First, they had to discuss if owning chickens was legal in Pittsford and how they could find one. And did this constitute cruelty to animals? No, they decided, since pooping is a perfectly healthy and normal thing for a chicken to do. Then, could they do this inside the church or outside? If outside, the dates for the Drop would have to wait until winter was passed. Nobody wanted the poor pooping chicken to have to walk around in the cold. Everyone was interested in how fast the chicken would produce a winner but no one knew much about the bowel habits of chickens. I suspect it takes a while and that the real goal of the game is drinking a lot of beer.

Then, where else could the conversation go after that but forming a committee? And, no name would do but the obvious: The Chicken Shit Committee. Each person at the table, including myself, decided we had served on this committee in the past and could probably chair one ourselves simply through our vast experience.

I enjoyed our laughter. It helped me when I remember the lady Shirley Thompson took me to meet yesterday. Shirley is an old friend I met over a year ago. I worked on her house two separate times; once hauling sheetrock and then finishing her bathroom. I installed Shirley’s toilet. Stuff like that bonds people.

But once Shirley got into her house she didn’t sit back and rest. She’s been a tireless advocate for the others in Pearlington who aren’t in a house yet. She calls herself their voice. She speaks up for the timid or frail ones who can’t speak up for themselves.

The lady Shirley took me to see is in her 70's. She’s living with her handicapped husband in a shed. There's no other way to describe it. It's a nice shed with windows and a bathroom but it's still what I would call a shed. It was built by a team of well-meaning folks right after the storm when there weren't even FEMA trailers yet. The trouble is that this lady is not pushy and apparently was fairly content to have a shed after surviving the storm by grabbing any wood she could find to float around on for eight hours. The husband kept hold of his walker with his teeth. Stuff like that I guess makes you grateful enough to live in a shed for over two years without complaining. Except that now they have rats in the house.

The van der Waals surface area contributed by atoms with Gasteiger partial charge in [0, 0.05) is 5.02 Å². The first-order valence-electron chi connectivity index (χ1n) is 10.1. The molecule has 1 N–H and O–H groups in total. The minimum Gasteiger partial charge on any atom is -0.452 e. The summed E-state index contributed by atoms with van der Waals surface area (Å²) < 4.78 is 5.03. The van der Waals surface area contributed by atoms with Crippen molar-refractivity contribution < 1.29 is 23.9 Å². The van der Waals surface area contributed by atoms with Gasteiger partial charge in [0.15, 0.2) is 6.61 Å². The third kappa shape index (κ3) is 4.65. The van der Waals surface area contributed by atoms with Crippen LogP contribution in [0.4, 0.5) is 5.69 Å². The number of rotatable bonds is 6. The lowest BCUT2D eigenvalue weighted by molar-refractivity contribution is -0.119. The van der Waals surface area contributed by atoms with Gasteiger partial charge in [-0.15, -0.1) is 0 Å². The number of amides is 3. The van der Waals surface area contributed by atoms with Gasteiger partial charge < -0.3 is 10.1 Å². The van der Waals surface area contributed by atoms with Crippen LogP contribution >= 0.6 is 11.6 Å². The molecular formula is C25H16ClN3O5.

Their clothes are in piles all over the house because the shed doesn't have closets. There are piles and sacks of food in the kitchen because there are no shelves in the shed, either. So the rats have a welcome mat set out for them.

I’m not really an emotional person when I’m faced with tragedies like Katrina but when I visited yesterday it was all I could do to not cry. I've seen master bedrooms bigger than this shed that she's been living in for over two years with a husband who can’t walk, who she has to bathe (after taking more sacks of stuff out of the tub because there are no shelves in the bathroom either). Then there's the moldy wall where the shower has leaked through the wall.

And here's the kicker:She never applied for a FEMA trailer because she had this brand new shed when they came around offering trailers. She can't get a MEMA cottage (the Mississippi version of FEMA) without having had a FEMA trailer. She probably qualifies for lots of help but hasn't applied for anything. Life in rural Mississippi trained her to not ask for anything because she probably won't get it. In the meantime, she and her husband are living in this shed with no closets, no shelves, moldy walls, rats, and all their possessions in bags scattered around every inch of the place.

This lady needs a “voice” like Shirley Thompson or myself. This lady needs a house. Even the Chicken Shit committee knows that.

1 comment:

dfw said...

maybe the chicken shit committee could do a fundraiser for her. thanks for your voice and occassional squack. love you lots dfw